China to send pregnant pandas into semi-wild areas

Jun 24, 2010
Tai Shan looks out of a specially designed crate on his way to Chengdu in China for a panda conservation and breeding programme. Researchers in China plan to send pregnant pandas bred in captivity into the semi-wilderness in an effort to introduce their cubs to a natural environment, state media said.

Researchers in China plan to send pregnant pandas bred in captivity into the semi-wilderness in an effort to introduce their cubs to a natural environment, state media said Thursday.

Zhang Hemin, head of the Wolong panda reserve in China's southwestern province of Sichuan, said one or two pregnant pandas would be released into a semi-wild area by the end of the year, Xinhua news agency said.

The release area would be fenced but similar to the wilderness, allowing Zhang and his colleagues to monitor the animals, the report said.

"The pandas will give birth in this semi-wild environment and teach their cubs how to forage for food and survive in the wild," he was quoted as saying.

This transitional period would last about two years, and the panda cubs would then be released into wild mountain forests outside the enclosed zone, it said.

Six pregnant pandas have been short-listed for the task, and one or two of them will soon be chosen based on their health, temperament and survival skills, Zhang said.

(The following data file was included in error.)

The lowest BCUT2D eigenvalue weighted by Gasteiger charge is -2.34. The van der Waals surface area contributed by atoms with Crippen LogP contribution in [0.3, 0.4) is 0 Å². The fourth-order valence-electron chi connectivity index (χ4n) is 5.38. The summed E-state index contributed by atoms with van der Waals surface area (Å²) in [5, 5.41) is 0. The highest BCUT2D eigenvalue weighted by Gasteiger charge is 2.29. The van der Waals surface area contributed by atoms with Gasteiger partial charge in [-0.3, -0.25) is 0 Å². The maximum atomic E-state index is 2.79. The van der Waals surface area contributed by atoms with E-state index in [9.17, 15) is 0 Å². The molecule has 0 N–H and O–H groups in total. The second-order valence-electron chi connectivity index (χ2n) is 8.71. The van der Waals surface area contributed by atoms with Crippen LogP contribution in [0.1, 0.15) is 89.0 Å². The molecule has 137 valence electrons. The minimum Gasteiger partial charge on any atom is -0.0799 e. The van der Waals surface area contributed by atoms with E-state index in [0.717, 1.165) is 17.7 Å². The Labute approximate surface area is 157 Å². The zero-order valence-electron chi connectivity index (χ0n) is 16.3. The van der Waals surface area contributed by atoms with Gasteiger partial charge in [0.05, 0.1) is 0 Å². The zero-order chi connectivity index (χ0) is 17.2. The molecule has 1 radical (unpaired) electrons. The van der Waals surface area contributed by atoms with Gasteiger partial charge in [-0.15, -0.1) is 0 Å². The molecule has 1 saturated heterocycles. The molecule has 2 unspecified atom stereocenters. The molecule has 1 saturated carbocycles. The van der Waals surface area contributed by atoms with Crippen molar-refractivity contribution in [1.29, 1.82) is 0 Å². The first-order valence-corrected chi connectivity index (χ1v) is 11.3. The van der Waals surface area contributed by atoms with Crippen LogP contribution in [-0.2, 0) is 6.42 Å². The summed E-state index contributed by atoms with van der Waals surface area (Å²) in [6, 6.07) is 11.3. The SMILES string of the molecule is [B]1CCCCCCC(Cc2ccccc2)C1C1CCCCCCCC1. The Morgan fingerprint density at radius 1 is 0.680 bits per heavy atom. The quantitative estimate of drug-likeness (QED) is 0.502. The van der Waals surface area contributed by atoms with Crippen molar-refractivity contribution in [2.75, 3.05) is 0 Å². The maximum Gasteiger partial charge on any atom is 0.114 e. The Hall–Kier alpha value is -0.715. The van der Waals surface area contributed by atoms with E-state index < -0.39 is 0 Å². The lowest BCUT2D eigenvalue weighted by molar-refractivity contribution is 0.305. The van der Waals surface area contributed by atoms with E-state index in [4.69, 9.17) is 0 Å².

Veterinarians and other workers who enter the initial enclosed zone will have to meld into the environment to help keep it as wild an experience for the pandas as possible, he added.

"Zoo workers and vets who enter the zone will disguise themselves as pandas by donning a black-and-white fur coat and crawling on the ground."

There are only about 1,590 pandas living in the wild in China, mostly in Sichuan, Shaanxi province in the north and Gansu in the northwest.

At least 180 have been bred in captivity, but their notoriously low libidos have frustrated efforts to boost their numbers.

China has started construction on a research centre in Sichuan that aims to help pandas adapt to the wild, but it will not be completed for another three to five years.

China's plan to save the endangered species by releasing captive-bred pandas into the wild began in 2003 with Xiang Xiang, a male cub who was trained to adapt and released into nature in 2006, Xinhua said.

But he was found dead 10 months later, apparently killed by wild native to the area.

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